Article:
Freedom. Security. Protection.
In a world where human rights and values are at the forefront, many view such ideas as being on par with other basic necessities such as food and water, the very basic necessities we require by virtue of being human. Nations around the globe have strived to ensure that all humans enjoy social, political and economical rights since the human rights catastrophes that took place throughout the 19th century.
Yet in 2015 we have seen that such attempts have not been fruitful and not all enjoy these rights. From near-daily breaches at the Euro Tunnel in Calais to the frequent capsizing of boats carrying extraordinary numbers of migrants, the 2015 refugee crisis has not only been an eye-opener for Europe, which has suffered from such crises since World War II, but also for other nations around the world. Such incidents have been fuelled by an exodus of migrants who have suffered from war, persecution and economic instability. Migrants from Eastern Europe seek economic prosperity in wealthier nations; refugees from Syria seek safety away from civil war, while minorities in Iraq such as the Yazidis seek protection and safety away from the stranglehold of ISIS. Since the end of 2014, there are now estimated to be 59.5 million forcibly displaced people around the globe; a figure which has increased by a staggering 40% since 2011 and which is now the highest since World War II. Despite Europe receiving a disproportionate amount of media attention over the extensive influx of migrants, the bulk of migrants have actually been hosted by developing countries, with the figure being estimated at 86% at the end of 2014, with the least-developing nations providing asylum for a monumental 25% of refugees. More than 4 million Syrians are estimated to have sought refuge in other nations; with only 300,000 having taken refuge in Europe. Afghan refugees are estimated to be at 2.6 million with approximately only 27,000 seeking refuge in European nations.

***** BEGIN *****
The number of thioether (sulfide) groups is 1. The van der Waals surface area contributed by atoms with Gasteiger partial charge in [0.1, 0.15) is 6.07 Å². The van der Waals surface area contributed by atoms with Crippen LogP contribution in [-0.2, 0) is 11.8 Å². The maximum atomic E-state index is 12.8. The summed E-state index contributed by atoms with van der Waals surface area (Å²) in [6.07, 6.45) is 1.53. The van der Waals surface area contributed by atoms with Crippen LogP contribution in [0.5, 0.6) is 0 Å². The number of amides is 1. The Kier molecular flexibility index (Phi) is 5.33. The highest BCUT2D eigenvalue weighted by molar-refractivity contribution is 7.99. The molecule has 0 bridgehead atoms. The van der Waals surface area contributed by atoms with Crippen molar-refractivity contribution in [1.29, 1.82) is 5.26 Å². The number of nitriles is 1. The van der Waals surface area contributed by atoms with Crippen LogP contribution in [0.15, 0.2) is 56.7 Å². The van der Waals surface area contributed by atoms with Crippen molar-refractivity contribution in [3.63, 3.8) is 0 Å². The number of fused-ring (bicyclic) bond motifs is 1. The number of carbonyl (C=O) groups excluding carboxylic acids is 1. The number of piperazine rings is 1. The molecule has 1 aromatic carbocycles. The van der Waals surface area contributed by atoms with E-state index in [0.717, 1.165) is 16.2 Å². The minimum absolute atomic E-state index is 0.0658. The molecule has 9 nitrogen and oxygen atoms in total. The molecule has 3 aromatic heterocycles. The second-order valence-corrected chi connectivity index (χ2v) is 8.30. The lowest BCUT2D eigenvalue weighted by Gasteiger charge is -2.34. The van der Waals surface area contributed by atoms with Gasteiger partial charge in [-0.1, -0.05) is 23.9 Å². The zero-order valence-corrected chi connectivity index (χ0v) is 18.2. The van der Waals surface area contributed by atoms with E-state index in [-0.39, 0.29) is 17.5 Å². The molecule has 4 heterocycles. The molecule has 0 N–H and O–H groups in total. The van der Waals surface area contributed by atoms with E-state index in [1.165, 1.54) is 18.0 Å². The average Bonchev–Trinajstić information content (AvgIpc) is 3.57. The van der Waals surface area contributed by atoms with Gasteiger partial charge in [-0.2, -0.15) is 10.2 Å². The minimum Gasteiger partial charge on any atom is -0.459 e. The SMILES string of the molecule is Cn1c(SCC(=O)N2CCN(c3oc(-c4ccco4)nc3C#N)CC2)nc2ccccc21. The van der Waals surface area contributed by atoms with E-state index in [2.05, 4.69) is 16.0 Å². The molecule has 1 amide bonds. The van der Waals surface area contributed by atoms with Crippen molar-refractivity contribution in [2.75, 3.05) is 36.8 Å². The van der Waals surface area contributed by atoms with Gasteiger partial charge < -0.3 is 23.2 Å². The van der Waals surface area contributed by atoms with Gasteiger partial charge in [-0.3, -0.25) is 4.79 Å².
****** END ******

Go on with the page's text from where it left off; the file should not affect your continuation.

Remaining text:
The Syrian refugee crisis is one of concern due to its complexity and particular enormity. To understand this, one needs to understand how the Syrian Civil War started and grew to the stage at which it is now. The period of time from which the unrest rapidly phased from nationwide protests to a full-blown insurrection, and eventually civil war, was only a few months. It started early in the spring of 2011, in parallel to the Arab Spring, which was also developing at an alarming rate. The primary opposition groups are the Free Syrian Army, which was the first rebel group to take up arms, and also the Islamic Front, which was formed in 2013. One controversial, yet not surprising, move during these events was the support that the Syrian government received from the terrorist organisation, Hezbollah. This further deepened the growing refugee crisis in Syria due to Hezbollah’s violent acts of terror.